CPLR § 3104(a); § 4001; R. 4212; § 4317

CPLR § 3104 Supervision of disclosure

CPLR § 4001 Powers of referees

CPLR R. 4212 Advisory jury; referee to report

CPLR § 4317 When reference to determine may be used

Llorente v City of New York, 2009 NY Slip Op 02566 (App. Div., 2nd, 2009)

Although a court lacks the authority to sua sponte appoint a private
attorney to serve as a Referee to oversee discovery, and to be
compensated by the parties without their consent (see Surgical Design Corp. v Correa, 309 AD2d 800; Warycha v County of Westchester, 273
AD2d 434), here the Supreme Court did not refer the in camera review of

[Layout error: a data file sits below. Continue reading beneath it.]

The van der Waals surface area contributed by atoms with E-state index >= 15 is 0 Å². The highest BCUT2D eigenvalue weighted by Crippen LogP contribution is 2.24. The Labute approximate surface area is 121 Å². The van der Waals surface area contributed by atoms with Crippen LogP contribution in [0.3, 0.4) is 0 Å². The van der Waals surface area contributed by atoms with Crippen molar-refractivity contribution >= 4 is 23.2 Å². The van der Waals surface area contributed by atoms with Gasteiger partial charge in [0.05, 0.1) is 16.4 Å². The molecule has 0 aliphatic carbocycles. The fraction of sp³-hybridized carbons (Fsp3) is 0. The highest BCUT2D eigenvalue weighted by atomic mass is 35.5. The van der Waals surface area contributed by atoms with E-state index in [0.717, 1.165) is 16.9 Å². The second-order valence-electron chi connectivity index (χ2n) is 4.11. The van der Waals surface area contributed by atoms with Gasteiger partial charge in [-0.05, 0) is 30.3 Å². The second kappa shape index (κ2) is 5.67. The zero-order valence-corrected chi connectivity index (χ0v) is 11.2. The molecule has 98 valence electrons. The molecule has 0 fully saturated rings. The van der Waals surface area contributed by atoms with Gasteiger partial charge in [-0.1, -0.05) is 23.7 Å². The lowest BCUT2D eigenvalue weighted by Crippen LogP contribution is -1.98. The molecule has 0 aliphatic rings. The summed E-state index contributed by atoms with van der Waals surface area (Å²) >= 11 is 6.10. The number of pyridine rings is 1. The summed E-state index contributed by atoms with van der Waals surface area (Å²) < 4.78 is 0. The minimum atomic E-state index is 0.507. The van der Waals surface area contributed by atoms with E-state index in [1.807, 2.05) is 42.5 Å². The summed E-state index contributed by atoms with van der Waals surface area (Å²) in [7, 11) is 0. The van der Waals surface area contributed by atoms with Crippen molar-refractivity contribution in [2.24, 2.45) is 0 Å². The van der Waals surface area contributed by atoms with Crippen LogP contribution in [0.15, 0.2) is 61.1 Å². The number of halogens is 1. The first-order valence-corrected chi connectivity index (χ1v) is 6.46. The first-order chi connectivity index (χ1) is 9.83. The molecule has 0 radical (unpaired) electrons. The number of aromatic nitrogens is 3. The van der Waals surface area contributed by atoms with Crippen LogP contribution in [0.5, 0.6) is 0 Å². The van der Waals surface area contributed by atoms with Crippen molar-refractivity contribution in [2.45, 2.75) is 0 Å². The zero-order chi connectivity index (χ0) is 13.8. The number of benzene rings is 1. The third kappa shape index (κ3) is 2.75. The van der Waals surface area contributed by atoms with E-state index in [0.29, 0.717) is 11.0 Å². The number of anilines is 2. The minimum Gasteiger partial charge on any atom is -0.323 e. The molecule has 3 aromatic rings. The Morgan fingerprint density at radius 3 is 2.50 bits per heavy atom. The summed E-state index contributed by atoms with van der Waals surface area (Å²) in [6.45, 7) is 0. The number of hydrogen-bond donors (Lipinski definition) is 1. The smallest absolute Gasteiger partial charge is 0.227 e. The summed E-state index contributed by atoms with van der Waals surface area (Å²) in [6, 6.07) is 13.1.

over 4,000 documents to a named private attorney, but rather to a Court
Attorney Referee pursuant to CPLR 3104(a). Therefore, consent of the
parties was not required.

Contrary to the plaintiffs' contention, the order dated
December 20, 2007, did not direct the Court Attorney Referee to "hear
and determine" the motions of the defendants City of New York,
Administration for Children's Services, and Little Flower Children's
Services (hereinafter the defendants) for protective orders. The order
expressly limited the Court Attorney Referee to "hear and report on whether or to what extent [the] defendants' motions for protective orders should be granted" (emphasis added) (see CPLR 4001; compare CPLR 4212, 4317). Accordingly, the Supreme Court's appointment of a Court Attorney Referee to oversee discovery was within its authority and was not an improvident exercise of discretion.